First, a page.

The tender yet comical story of this friendship is recorded in text and pictures that are a model of rich simplicity. Here, with apparent ease and concealed virtuosity, Caldecott medalist William Steig brings two winning heroes to life.
Amos & Boris is a 1971 New York Times Book Review Best Illustrated Book of the Year, Notable Children's Book of the Year, and Outstanding Book of the Year.
I am leaving in rather a hurry to see more of the world, so I have no time to say goodbye to you individually. I embrace you all and sniff you with love. I don't know when I'll be back. But back I will be.
It's time for a change, so Dominic packs his collection of hats and his piccolo and heads out, letting the world take him where it may. When Dominic encounters members of the Doomsday Gang, he easily foils their attempt to rob him. Legend of his victory quickly spreads, and each new friend Dominic meets tells him a story of their own less-fortunate meeting with the villains, and asks for help from the heroic dog. But can one lone dog bring down an entire band of hooligans?
Gawain is a loyal and true goose serving as chief guard of the royal treasury. He'd been happy enough with his life at home tending his garden and making sketches of architectural masterpieces. Now he's being charged with stealing from the treasury. Gawain is certain of his innocence, but he can't prove it. Will the real thief come forward to save Gawain, or will he live in exile forever?
To figure out William Steig's word puzzles you need merely read the letters, numbers, and symbols aloud. If at first the messages aren't clear, there are clever pictures accompanying each one to give you hints. Some are easy, some are hard, but all are a hilarious treat when the phrases are decoded.
Originally published in 1984 with black-and-white drawings, C D C ? is given fresh life in this full-color edition painted by Mr. Steig. Also included is an answer key at the end.
It's a bright and beautiful spring day, and Pearl, a pig, is dawdling on her way home from school. Most unexpectedly, she strikes up an acquaintance with a small bone. "You talk?" says Pearl. "In any language," says the bone. "And I can imitate any sound there is." (Its former owner was a witch.) Pearl and the bone immediately take a liking to each other, and before you know it she is on her way home with the bone in her purse, left open so they can continue their conversation. Won't her parents be surprised when she introduces her talking bone!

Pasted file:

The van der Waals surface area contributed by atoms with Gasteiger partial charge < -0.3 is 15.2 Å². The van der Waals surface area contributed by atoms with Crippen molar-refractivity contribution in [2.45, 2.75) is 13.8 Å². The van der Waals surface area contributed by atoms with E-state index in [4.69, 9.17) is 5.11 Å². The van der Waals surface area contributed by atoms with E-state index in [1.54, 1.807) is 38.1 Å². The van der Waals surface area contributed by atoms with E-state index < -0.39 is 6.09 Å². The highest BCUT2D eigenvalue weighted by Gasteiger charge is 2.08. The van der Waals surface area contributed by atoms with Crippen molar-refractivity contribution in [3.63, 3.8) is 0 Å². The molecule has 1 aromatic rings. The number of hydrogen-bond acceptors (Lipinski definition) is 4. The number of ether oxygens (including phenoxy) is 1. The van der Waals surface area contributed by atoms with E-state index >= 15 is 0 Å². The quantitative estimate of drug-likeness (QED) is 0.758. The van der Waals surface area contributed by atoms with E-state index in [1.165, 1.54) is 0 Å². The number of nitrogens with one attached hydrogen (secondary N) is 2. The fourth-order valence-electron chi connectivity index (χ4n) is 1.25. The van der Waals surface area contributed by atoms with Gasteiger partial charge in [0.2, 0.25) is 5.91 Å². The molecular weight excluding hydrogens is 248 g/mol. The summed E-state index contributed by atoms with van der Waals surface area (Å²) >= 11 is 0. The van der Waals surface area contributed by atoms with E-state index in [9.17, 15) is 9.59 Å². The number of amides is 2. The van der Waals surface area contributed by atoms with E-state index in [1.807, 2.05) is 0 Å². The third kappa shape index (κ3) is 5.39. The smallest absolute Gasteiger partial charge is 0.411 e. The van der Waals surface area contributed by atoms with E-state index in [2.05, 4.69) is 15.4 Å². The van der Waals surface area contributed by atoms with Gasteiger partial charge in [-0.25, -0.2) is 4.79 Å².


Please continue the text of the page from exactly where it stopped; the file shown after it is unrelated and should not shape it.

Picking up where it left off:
But before that happy moment comes, the resourceful bone must deal with a band of highway robbers in Halloween masks and, worse, a fox who decides that Pearl will be his main course at dinner that night. And deal it does, with gambits droll and thrilling.
William Steig, incomparable master of the contemporary picture book, has never been better than in The Amazing Bone.
The Amazing Bone is a 1976 New York Times Book Review Notable Children's Book of the Year and Outstanding Book of the Year, a 1977 Caldecott Honor Book, and a 1977 Boston Globe - Horn Book Awards Honor Book for Picture Books.
William Steig's Spinky Sulks is a 1988 New York Times Book Review Notable Children's Book of the Year and Outstanding Book of the Year.
Spinky is convinced that his family hates him and goes off to sulk in his hammock. His brother and sister try to make amends. His mom even brings him a beautiful tray of food. But nothing can get Spinky to stop sulking—not even a circus passing by on his street! Will Spinky ever cheer up? Spinky Sulks is another delightful tale from the incomparable William Steig that will leave readers of all ages smiling.
Steig's witty dialectic on the nature of existence.
As a yellow and a pink puppet bask in the sun, allowing their paint to dry, they try to determine where they came from. But as soon as they've settled on a solution, a strange man unsettles their theory.